The archaeological museum in Pueblo Libre is rich in art and artifacts from Peru's Pre-Columbian history. Its ceramic displays are well-crafted and presented, and the pottery comes in a variety of intricate designs, forms and finishes. The displays of weavings and fabrics are probably the best in the world. You'll also see the few remaining examples of the knotted thread system, originally thought to be used for accounting. Recently, a theory has been put forward that this collection of threads hanging from a wooden shaft may have been a written language. Unfortunately, so many of them were destroyed by the invading Spanish that they may forever be a mystery. The museum's layout also helps to put into perspective the chronological development of pre-Inca cultures.
Next, you'll drive to the Pachacamac ruins located at the Lurin Valley some 20 miles south of Lima. When the Spaniards arrived, Pachacamac was the largest city and the coast's ceremonial center. A wooden statue of the creator-god, after whom the site is named, is in the site museum. The ruins encircle the top of a low hill, whose crest was crowned with the Temple of the Sun and is now partially restored. Hidden from view is the reconstructed House of the Mamaconas, where the 'chosen women' spun fine cloth for the Incan hierarchy.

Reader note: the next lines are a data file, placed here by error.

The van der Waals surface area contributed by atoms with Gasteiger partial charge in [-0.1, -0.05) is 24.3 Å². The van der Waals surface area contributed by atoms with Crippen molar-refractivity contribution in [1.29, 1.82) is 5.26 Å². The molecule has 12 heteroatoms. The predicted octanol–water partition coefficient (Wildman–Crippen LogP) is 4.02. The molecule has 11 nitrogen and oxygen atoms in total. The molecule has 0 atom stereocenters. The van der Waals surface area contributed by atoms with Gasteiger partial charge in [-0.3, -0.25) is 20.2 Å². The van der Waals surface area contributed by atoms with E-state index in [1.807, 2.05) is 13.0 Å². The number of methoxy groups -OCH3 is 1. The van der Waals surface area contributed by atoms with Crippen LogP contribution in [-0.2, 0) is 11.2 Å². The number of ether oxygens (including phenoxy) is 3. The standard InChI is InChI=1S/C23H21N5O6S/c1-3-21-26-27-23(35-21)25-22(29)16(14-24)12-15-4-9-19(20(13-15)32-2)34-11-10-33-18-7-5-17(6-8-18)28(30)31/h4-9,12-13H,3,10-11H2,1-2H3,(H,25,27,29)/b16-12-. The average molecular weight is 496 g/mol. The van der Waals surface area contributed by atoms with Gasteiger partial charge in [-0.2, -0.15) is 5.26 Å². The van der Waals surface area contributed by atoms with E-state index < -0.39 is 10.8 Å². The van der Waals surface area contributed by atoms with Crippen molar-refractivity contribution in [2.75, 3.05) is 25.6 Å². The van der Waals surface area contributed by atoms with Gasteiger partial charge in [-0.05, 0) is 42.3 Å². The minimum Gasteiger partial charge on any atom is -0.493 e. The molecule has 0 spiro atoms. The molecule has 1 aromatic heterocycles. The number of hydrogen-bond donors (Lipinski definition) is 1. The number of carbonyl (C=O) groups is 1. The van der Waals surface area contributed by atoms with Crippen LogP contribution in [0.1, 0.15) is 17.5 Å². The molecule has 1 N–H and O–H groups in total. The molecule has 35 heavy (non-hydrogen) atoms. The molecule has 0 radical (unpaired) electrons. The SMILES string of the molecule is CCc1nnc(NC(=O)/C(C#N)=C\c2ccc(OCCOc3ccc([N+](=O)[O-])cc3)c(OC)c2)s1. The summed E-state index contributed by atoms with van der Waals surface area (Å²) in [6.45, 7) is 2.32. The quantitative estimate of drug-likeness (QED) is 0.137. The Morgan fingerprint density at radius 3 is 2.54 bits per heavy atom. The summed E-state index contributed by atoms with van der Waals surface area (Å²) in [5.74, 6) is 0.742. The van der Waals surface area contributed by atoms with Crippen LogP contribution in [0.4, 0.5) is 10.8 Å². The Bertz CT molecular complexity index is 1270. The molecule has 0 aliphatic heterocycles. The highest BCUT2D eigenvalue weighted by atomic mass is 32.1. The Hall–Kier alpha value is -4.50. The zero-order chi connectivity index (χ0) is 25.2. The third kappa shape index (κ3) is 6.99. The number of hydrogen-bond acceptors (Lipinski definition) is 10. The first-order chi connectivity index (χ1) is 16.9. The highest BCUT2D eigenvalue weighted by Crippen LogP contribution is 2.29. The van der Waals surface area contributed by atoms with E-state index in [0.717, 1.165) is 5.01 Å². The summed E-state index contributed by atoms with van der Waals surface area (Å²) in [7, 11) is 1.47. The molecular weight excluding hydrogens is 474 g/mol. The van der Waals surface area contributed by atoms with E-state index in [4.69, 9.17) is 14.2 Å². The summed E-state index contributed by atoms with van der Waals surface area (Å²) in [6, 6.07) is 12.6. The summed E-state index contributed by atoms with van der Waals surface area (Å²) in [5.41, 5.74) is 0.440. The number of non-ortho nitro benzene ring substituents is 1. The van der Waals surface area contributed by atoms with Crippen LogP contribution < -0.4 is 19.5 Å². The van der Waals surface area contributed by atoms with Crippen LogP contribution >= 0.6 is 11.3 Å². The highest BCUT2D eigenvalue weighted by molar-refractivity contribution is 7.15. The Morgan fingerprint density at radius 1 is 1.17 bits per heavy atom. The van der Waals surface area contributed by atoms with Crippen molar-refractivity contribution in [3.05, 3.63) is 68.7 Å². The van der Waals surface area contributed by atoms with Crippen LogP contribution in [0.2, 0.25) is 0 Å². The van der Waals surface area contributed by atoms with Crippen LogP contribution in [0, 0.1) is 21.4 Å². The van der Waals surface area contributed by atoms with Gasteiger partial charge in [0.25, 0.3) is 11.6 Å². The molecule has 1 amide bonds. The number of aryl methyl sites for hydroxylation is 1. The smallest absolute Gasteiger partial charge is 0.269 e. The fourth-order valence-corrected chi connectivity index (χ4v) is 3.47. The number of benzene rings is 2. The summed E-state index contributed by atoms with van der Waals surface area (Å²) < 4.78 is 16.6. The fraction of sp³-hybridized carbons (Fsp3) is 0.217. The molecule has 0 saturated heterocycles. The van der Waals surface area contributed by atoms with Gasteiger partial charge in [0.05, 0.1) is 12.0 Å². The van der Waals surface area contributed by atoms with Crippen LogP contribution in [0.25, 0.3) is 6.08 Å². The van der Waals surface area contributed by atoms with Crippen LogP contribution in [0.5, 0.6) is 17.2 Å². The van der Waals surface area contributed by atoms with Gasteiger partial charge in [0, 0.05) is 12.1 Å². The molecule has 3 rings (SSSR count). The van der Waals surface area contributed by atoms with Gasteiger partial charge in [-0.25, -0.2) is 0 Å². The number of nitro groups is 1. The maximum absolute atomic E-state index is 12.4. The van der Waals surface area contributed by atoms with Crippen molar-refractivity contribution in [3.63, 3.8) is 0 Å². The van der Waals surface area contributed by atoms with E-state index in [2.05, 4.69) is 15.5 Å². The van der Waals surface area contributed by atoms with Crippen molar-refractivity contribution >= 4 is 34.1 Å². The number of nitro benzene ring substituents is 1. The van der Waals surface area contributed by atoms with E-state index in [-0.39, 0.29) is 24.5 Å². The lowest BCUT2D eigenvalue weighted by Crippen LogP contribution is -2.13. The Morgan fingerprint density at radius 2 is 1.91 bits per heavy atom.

You'll then proceed to Hacienda Mamacona. Over the years, the owners of Mamacona have become famous as expert breeders of the ‘Caballo de Paso’ or ‘Stepping Horse’, a breed unique to Peru. Known for its unique high stepping and very comfortable gait, the Peruvian Paso horse has become a symbol for the coastal region of Peru. Here you will enjoy a private lunch at this lovely Hacienda, located on the outskirts of southern Metropolitan Lima. Tastefully built and decorated in Republican style, the hacienda is the private home of a distinguished Lima family, who will host you for your visit this afternoon.
Later, as you enjoy a sumptuous Peruvian buffet lunch served in the garden, you will be able to appreciate the wonders of the ‘Caballo de Paso’ in a display which will include a short exposé on the origins, breeding and uses of the horse. Afterwards, you will also enjoy a fascinating demonstration of the Marinera dance, Peru’s most emblematic, in which the horse and rider move in time with the female partner on the ground to the sound of live traditional music. Several horses will be available for you if you wish to experience first-hand riding this unique breed.
After topping off your experience with a coffee or tea in the hacienda's relaxing ambience, you will re-board your coach and return to the ship.
Please note: This tour includes approximately 2-hours of moderate walking/standing and there will be some steps and uneven surfaces to negotiate. The tour is not available to wheelchair guests and those with mobility concerns are cautioned to carefully evaluate their personal level of stamina and ability. Casual, weather appropriate clothing; sun cap; sunglasses; and flat, comfortable shoes are recommended.